If, for whatever reason, you want more of my opinions on this controversy, check out the column I penned in this morning’s issue of The Daily Texan!

When it came to the platform, rules, credentials, etc, there were not very many actual surprises. As many will remember from 2012, the platform took a huge step to the left two years ago, endorsing gay marriage and marijuana decriminalization, as well as calling for the abolition of the death penalty. Those three planks still got some press two years later.

Dos Centavos notes that the immigration plank was kind and humanitarian, as opposed to the cruel, Hobbesian planks advanced by the GOP. While they nixed a guest worker program, the Democrats remained steadfastly supportive of comprehensive immigration reform, including a pathway to citizenship. However, one of the interesting new tidbits was a provision calling for the end of the “287g program,” which has been implemented in cities such as Houston. The program calls for law enforcement officials to look into the immigration status of all those arrested –not convicted– within the jurisdiction.

I have always been somewhat disappointed by Harris County Sheriff Adrian Garcia’s support of this program, given that he is a Democrat. Back when it truly flared up, in 2010, I was working at City Hall. One of the most heated debates I ever had there was on this program. My opinion back then was the same as it is now, and it still points back to my rather laissez-faire view of immigration. Thus, I’m happy that this plank was inserted.

Other new items of note included an unequivocal call to ban on so-called “reparative therapy,” which the GOP endorsed in their own convention. The Republicans have received an astounding amount of bad publicity for this, including from their own Chairman.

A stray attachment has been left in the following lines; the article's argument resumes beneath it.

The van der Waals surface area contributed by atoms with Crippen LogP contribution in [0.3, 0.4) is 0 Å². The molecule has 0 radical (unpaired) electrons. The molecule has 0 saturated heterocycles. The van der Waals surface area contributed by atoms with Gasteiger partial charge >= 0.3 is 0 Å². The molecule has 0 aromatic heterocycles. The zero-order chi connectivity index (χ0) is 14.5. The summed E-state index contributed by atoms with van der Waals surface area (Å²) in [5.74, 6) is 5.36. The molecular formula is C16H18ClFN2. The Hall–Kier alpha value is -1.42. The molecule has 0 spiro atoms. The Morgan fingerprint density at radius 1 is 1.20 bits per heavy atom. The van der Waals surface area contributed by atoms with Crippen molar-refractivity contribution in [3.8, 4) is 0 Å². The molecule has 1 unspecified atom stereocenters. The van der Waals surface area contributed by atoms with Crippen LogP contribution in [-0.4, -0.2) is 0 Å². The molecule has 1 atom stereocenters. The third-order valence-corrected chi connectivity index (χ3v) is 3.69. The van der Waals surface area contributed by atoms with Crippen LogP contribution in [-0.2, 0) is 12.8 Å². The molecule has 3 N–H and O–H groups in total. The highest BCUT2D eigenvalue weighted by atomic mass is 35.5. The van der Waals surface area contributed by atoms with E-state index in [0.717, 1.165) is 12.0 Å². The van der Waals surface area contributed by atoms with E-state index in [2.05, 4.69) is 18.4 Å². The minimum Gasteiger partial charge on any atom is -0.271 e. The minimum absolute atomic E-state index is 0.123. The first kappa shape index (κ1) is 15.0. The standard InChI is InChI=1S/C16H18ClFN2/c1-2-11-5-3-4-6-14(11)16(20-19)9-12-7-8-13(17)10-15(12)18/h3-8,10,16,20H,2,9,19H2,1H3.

However, the biggest item involving the platform that I could find was that the party offered no leadership on the issue of marijuana legalization. At a time when two States have already legalized marijuana (Colorado and Washington), Texas Democrats truly made a mistake of not taking a bold stand on this issue. The sluggish reaction of the old guard is troubling, and eerily reminiscent of all the resistance to gay rights. To me, the biggest issue is that the platform still includes sentences such as “Marijuana is no more dangerous than alcohol or tobacco.”

Marijuana is actually far less dangerous than either of the other drugs. Alcohol directly kills something like 80,000 people a year, while Tobacco kills over 400,000. Marijuana has directly killed ZERO people since time immemorial. As far as hallucinogenics go, it is the safest option out there. Once again, I’m just disappointed with the lack of leadership that was shown on this issue.

Then, of course, there is the mandatory discussion over the Chairman’s race. The astute will surely remember that I did work on the campaign of Hinojosa back in 2012, though I did not work for any candidate this year. Hinojosa, a former Judge from the Rio Grande Valley, was re-elected with over 95% of the vote, winning at least five Senate Districts unanimously, including my home district, SD17!